A person leaves their seat. They glance around, in that way that is meant to look nonchalant but is definitely furtive. They get up quickly, keeping their head down and face covered. They enter the _________. A few moments pass. They emerge, eyes darting, and walk quickly away.
That blank space is filled equally well by both “bathroom” and “confessional.” The operative schemas for these two guilt-inducing institutions are frighteningly similar. Structural similarities abound between your average gendered multi-stall public restroom and the Catholic confessional.
To begin, the entrance into each is itself public, no matter how much we hope for these two spaces to be private. If a person is lucky, this space will be off to the side or down a hallway, but more often than not it is in full view of anybody in the vicinity. Both demand a certain level of normative ability for entrance, regardless of how much they may purport to be spaces of equalization (all are equal before [the porcelain] God, after all). Accessible restrooms are generally far from what that moniker indicates, and I’m not sure I’ve ever seen a confessional that could accommodate a wheelchair.
Once inside, a person sits in a small, mostly enclosed space that gives a partial but far from complete sense of privacy. They are divided from their neighbor by a wall. However, that wall’s coverage is anything but complete. They can make out details: the outline of a face here, a shoe or top of a head there—importantly, too, the direction the shoe faces.
In each instance, that space is intended as a site of relief. The relations between bodily waste and sin are well documented, each a type of bodily pollution or corruption that makes this parallel more striking. Shame, too, manifests in what one is looking to gain relief from in both spaces—the shame of bodily excrement, the shame of sin, of thus being publicly known to possess either sin or shit.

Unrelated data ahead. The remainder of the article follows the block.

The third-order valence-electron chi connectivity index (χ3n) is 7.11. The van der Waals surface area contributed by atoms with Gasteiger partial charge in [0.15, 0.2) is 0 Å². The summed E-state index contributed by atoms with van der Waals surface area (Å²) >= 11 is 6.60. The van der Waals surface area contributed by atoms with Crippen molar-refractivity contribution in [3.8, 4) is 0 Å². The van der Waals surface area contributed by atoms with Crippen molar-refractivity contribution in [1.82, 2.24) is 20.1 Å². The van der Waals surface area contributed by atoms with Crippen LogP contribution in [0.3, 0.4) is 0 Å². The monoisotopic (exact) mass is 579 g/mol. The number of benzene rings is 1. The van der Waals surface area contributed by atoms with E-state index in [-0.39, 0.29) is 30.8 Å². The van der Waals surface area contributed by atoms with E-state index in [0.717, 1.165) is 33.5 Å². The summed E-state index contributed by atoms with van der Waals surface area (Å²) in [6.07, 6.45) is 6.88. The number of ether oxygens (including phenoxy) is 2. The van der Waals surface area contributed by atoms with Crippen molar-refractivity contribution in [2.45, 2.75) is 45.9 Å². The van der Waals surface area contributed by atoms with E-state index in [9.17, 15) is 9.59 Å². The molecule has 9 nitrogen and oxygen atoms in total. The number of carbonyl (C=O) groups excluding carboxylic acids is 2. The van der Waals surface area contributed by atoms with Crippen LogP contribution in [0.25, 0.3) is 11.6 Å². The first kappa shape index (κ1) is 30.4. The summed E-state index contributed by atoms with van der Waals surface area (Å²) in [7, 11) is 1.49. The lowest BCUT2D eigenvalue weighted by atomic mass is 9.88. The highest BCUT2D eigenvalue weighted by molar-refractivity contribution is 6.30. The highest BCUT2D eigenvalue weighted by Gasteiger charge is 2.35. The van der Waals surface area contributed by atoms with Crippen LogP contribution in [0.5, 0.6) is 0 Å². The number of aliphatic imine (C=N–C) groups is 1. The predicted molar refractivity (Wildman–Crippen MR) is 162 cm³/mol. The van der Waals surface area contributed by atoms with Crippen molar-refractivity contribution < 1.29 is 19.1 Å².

These spaces demand their usage under threat of punishment. While eternal damnation may seem to outrank the temporary pain of a UTI (though occasionally I think I’d contest that ranking), in each case the relief promised is demanded of users under a quite painful and serious threat.
Guilt also emanates from the use of both. To go to the bathroom is a site of intense silence in public speech, exemplified by the proliferation of innuendo for the release of bodily waste: to use the facilities/hit the head/powder one’s nose. Additionally, in each space, the person wants to be unheard by the rest of the world—much as bathrooms make it eerily apparent how much of one’s bodily functions others are able to hear, enter a confessional and note your own church whisper get ever quieter upon the recognition that those prayerful few on the other side of the curtain are well within earshot.
Finally, one emerges from the confessional blushing, hoping not to be caught having so recently spoken of sin, feeling guilty for that one thing you forgot to mention or, let’s be honest, purposefully omitted. This guilt manifests in a desire to disappear from view before the confessional and the bathroom. One attempts to exit unseen, head down and aware of all eyes—whether or not the eyes are actually watching you.
To occupy either space is, in and of itself, a confession.